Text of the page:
11
Euthanasia in Belgium: 10 years on, Dossier of the European Institute of Bioethics,
http://www.livinganddyingwell.org.uk/sites/default/files/LDW%20-%20Research%20-
%20Belgium%20-%2010-Year%20Review_0.pdf
12
Cohen-Almagor R, First Do No Harm: Euthanizing People Who Are Tired of Life” in Belgium,
paper presented in Euthanasia and Assisted Dying: Lessons from Belgium, The Anscombe Bioethics
Centre, Oxford and St Mary’s University, Twickenham (1 November 2014).
13
Siegel AM, Sisti DA, Caplan AL, Euthanasia for minors in Belgium, JAMA 2014; 312(12): 1259;
Kelly D, Euthanasia for children and young people?, International J. of Palliative nursing 2014; 20(5):
211.
14
Smets T, Bilsen J, Cohen J et al., The labelling and reporting of euthanasia by Belgian physicians:
A study of hypothetical cases, European Journal of Public Health 2012; 22(1): 19-26.
15
Van Wesemael Y, Cohen J, Bilsen J et al. Process and outcomes of euthanasia requests under the
Belgian act on euthanasia: A nationwide survey, Journal of Pain and Symptom Management 2011;
16
42: 721733; Smets T, Bilsen J, Van den Block L et al., Euthanasia in patients dying at home in
Belgium: Interview study on adherence to legal safeguards, British J. of General Practice 2010; 60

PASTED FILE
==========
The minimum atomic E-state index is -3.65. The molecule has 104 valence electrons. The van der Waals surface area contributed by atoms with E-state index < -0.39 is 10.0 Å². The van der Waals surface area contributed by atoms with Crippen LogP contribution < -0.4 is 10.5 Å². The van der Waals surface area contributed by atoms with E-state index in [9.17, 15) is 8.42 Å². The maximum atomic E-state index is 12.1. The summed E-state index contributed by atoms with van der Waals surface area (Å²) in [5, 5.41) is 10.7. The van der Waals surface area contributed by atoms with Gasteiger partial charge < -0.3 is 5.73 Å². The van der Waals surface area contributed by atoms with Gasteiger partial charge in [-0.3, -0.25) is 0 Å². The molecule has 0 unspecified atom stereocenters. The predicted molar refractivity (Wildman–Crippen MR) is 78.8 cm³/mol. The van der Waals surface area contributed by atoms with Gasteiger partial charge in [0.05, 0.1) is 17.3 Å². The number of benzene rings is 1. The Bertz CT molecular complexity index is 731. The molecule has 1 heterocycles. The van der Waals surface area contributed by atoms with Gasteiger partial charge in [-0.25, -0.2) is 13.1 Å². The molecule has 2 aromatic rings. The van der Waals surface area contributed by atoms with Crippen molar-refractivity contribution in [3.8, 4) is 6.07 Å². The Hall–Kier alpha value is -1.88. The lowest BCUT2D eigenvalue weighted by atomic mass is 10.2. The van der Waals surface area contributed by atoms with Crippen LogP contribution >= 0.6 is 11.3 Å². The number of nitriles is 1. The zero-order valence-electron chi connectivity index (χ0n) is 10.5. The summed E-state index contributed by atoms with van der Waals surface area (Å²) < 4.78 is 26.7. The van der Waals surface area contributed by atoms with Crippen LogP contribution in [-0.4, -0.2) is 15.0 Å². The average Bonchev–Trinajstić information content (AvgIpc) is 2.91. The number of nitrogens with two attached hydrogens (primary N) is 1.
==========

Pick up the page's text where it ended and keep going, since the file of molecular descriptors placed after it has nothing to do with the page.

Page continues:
(573): e163e170.
16
Smets T, Bilsen J, Van den Block L et al., Euthanasia in patients dying at home in Belgium:
Interview study on adherence to legal safeguards, British J. of General Practice 2010; 60 (573):
e163e170; Smets T, Bilsen J, Cohen J et al., The labelling and reporting of euthanasia by Belgian
physicians: A study of hypothetical cases, European J. of Public Health 2012; 22 (1): 19-26,
http://eurpub.oxfordjournals.org/content/early/2010/12/03/eurpub.ckq180.full
17
Smets T, Bilsen J, Cohen J et al., Reporting of euthanasia in medical practice in Flanders, Belgium:
cross sectional analysis of reported and unreported cases, BMJ 2010; 341, c5174.
18
Smets T, Bilsen J, Cohen J et al., Reporting of euthanasia in medical practice in Flanders, Belgium:
cross sectional analysis of reported and unreported cases, BMJ 2010; 341, c5174.
19
Smets T., Bilsen J., Cohen J. et al., Legal euthanasia in Belgium: characteristics of all reported
euthanasia cases, Medical Care 2010; 48: (2): 187-92; Bilsen J., Cohen J., Chambaere K. et al.,
Medical end-of-life practices under the Euthanasia Law in Belgium, NEJM 2009; 361: 1119-21; Rise
in assisted deaths 23 August 2011, Presseurop, http://www.presseurop.eu/en/content/news-brief-
cover/878961-rise-assisted-deaths
20
Meeussen K., Van den Block L., Bossuyt N. et al., Dealing with requests for euthanasia: interview
study among General Practitioners in Belgium, Journal of Pain & Symptom Management 2011; 41(6),
p. 1068.
21
Chambaere K., Bilsen J., Cohen J. et al., Physician-assisted deaths under the Euthanasia Law in
Belgium: a population-based survey, Canadian Medical Association Journal 2010; 182(9): 896.
22
Bilsen J., Cohen J., Chambaere K. et al., Medical end-of-life practices under the Euthanasia Law in
Belgium, p. 1119.
23
de Diesbach E., de Loze M., Brochier C., and Montero E., Euthanasia in Belgium: 10 years on